Ajay Devgan has a good knack of selecting the right roles. There is an argument in film-circles whether he gets good films because he is a good actor or vice-versa. Omkara doesn’t demand a lot of him but he delivers what he is asked of. Viveik Oberoi doesn’t! Viveik is disastrously out of form and his insignificant presence makes his weak character even weaker. Saif’s presence on the other hand is such that even when he is not on screen, you can sense him forcing himself in from the edges and corners of the frame. Saif’s Langda is the most complete character realized by the script writers. It is interesting to note the mythical touches that his character has. He shoots with pin-point precision like Arjun, his sleep is like Kumbhakaran- one that can’t be broken, and his dance, though very raw, is full of anger like the tandav of Shankar. These choices, whether conscious or not, make it all the more heartbreaking to see his hasty way out. Saif Ali Khan is hands-down the best actor on display. Apart from being the only one to have grasped the north Indian accent perfectly, he plays his part with unctuous crudity and at the same time mixes it with the calm composure of Tom Ripley. It makes sense, for isn’t Tom Ripley an extension of Iago- one who wants to be that which he isn’t. Those who’ve studied Othello will know that Iago is not a villain, he is evil but he merely manipulates others into doing what he wants them to do. Saif succeeds in portraying evil and does not let Langda become a villain. Bipasha Basu as Billo/Bianca only has to look good and she does not have to do anything to do that!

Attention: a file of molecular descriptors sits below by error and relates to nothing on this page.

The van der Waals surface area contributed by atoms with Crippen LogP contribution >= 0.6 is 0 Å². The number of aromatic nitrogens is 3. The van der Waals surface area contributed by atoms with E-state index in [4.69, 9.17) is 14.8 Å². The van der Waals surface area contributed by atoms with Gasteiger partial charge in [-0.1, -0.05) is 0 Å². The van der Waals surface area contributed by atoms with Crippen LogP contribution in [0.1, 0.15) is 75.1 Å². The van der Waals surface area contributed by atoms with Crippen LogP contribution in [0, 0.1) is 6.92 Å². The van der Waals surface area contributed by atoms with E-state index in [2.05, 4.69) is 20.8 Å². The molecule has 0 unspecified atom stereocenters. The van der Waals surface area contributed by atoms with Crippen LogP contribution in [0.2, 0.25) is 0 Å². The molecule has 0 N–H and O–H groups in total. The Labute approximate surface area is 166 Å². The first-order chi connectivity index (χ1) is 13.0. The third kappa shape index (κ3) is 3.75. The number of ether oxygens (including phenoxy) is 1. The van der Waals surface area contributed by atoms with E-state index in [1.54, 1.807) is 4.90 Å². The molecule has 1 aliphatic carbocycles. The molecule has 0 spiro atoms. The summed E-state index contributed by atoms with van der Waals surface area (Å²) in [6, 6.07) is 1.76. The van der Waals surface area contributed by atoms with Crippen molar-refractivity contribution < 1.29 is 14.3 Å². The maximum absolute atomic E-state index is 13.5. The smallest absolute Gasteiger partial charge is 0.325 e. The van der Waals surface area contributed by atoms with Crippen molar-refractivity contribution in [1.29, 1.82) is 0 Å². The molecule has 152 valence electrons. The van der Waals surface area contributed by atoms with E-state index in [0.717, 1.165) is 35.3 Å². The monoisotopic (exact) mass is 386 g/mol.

The Bard would never have thought that his tragedies would have musical numbers in them. But Bhardwaj includes them, much more than he did in Maqbool. The ‘Naina Thag Lenge’(Eyes Shall Deceive) is a lyrical(Gulzar) gem while the title track is played out to an apt scene that ends with the title and is later followed by the directing credit, a gimmick evocative of the 70s. Bhardwaj earns that gimmick though for not only directing the movie and composing its music but also for his writing. The dialogues are seeped in the north Indian lingo, which might take a few viewings to comprehend completely. The most satisfying aspect of the film is its cinematography. Tassaduq Hussain uses minimum light, always introduces his characters in silhouettes and captures Langda facing away from us, as if to make us privy to the evil that enters his mind from behind. The village that Sameer Chanda has set up in Wai is a sight to behold for its sheer scale.

By the time Omkara ends, it sadly ends up being something other than what it promises at the start. Still if you’re willing to forgive the final reel and bear the pace, this one has some bright parts to cherish. It doesn’t let down altogether but disappoints and most of all as it lacks the punch of Maqbool!